(Baroness Amos) The Committee may know that we have had a working group on access to medicines which has been meeting over the last year. We have been working with other international players. What we have been looking at is to try to develop a voluntary differential pricing package. Once that is agreed, we would want to see that become part of the broader international agenda. I think it would be very important for me to say that, whilst we want to facilitate widespread, predictable, differential pricing on essential medicines, what we are absolutely concerned about is ensuring that the health systems exist within developing countries which will facilitate not only access to those medicines but their use. What we have in the majority of countries in Africa are health systems which are not functioning effectively. We have people who do not have access even to the basic primary care so even if people have access to medicines they need, for example, to have access to clean water. This is an agenda that is about poverty and not just about health or access to medicines. Our entire approach is to work with countries to put in place the right kinds of health systems which will facilitate access, not just to medicines, but also to support and care more broadly.
(Baroness Amos) Are you talking specifically about HIV/AIDS?
(Baroness Amos) There are a number of things. We cannot just say that because developing health systems is a long term agenda we cannot do it. That is absolutely part of our focus. We have contributed, as Committee Members know, to the research on trying to find a vaccine. We have been told that there is a possibility of a vaccine with 30 per cent coverage being achieved over the next five years. We have bilateral development programmes in a number of different countries in Africa. For example, we have a programme in Nigeria where we have committed some £53 million. We have new commitments in Ghana for £25 million; in Malawi, commitments for 30 million; in South Africa, 15 million, and we continue to have an HIV/AIDS programme in Zimbabwe for 13 million. This is separate and distinct to the money that we have given for the AIDS vaccine and is separate and distinct from the work that we are doing in those countries in terms of trying to get their health systems in place. As I mentioned, we also have the working party on access to medicines which is due to report at the end of July.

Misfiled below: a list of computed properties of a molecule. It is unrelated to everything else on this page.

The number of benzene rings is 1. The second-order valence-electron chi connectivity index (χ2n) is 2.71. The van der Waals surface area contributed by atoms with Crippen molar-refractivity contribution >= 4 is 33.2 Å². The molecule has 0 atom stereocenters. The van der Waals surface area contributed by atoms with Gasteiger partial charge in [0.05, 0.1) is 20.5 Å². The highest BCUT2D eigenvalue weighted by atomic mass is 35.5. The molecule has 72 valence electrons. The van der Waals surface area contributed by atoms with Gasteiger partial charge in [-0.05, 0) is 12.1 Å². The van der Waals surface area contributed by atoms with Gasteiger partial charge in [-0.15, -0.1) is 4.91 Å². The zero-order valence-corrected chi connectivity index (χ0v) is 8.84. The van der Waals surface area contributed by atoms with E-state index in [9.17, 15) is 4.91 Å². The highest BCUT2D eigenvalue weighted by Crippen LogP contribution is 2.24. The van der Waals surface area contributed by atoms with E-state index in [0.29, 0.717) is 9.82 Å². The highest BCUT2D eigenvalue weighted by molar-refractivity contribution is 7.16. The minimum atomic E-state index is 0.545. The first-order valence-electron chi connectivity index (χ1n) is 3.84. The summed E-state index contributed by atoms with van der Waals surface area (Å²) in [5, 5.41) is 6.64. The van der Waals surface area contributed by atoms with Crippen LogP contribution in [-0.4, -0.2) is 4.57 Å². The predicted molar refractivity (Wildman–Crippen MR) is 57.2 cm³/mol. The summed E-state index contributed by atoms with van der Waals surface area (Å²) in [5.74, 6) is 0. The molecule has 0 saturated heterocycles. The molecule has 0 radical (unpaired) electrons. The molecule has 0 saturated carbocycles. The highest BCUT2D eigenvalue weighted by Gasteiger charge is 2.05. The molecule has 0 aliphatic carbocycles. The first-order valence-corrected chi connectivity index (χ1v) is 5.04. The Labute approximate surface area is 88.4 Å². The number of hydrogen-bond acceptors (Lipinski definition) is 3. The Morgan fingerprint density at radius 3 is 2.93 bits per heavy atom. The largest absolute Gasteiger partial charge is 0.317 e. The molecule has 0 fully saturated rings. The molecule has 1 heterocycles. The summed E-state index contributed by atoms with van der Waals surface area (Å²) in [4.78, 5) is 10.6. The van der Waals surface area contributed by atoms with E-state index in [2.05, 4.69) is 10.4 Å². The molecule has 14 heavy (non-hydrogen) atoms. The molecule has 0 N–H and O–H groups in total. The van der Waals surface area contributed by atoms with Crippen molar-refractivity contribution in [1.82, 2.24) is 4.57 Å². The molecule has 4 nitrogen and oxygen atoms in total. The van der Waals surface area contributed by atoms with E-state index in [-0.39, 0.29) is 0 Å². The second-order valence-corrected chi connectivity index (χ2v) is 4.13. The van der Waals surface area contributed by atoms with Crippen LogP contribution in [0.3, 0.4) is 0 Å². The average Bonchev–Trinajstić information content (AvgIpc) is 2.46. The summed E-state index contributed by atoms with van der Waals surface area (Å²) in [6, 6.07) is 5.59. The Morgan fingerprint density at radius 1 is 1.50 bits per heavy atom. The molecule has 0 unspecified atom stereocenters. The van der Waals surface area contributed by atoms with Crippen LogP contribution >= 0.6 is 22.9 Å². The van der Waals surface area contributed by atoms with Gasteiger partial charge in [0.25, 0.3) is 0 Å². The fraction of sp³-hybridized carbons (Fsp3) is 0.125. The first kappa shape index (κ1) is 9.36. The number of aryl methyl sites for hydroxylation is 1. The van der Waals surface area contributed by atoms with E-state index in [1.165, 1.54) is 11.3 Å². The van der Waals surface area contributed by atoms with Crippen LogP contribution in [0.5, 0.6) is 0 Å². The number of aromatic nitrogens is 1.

(Baroness Amos) What we have been working on at the moment is to ensure that countries which exit HIPC do so without unsustainable levels of debt. Part of the additional one billion that was agreed at Kananaskis is to help with topping up for countries which potentially could leave the HIPC process with unsustainable levels of debt. We are extremely worried about that. The World Bank is currently engaged in a review of HIPC. They will report in September on that and we are waiting to see the terms in which that review has been concluded. The United Kingdom has really led the way in arguing that we cannot afford to have countries leave HIPC with unsustainable levels of debt. The additional, bilateral debt relief which is given by countries is not included in the calculations which are made for HIPC purposes with respect to debt sustainability. In terms of the extent to which we will manage to get the HIPC process to be altered to look more specifically at the achievement of the millennium development goals, clearly this is an aspect that is already included in terms of countries having to develop their PSBRs, for example. I am sure that this is an area that we will continue to look at because what we are concerned about is the number of countries in Africa where we can see that they are falling behind in terms of the achievement of the MCGs.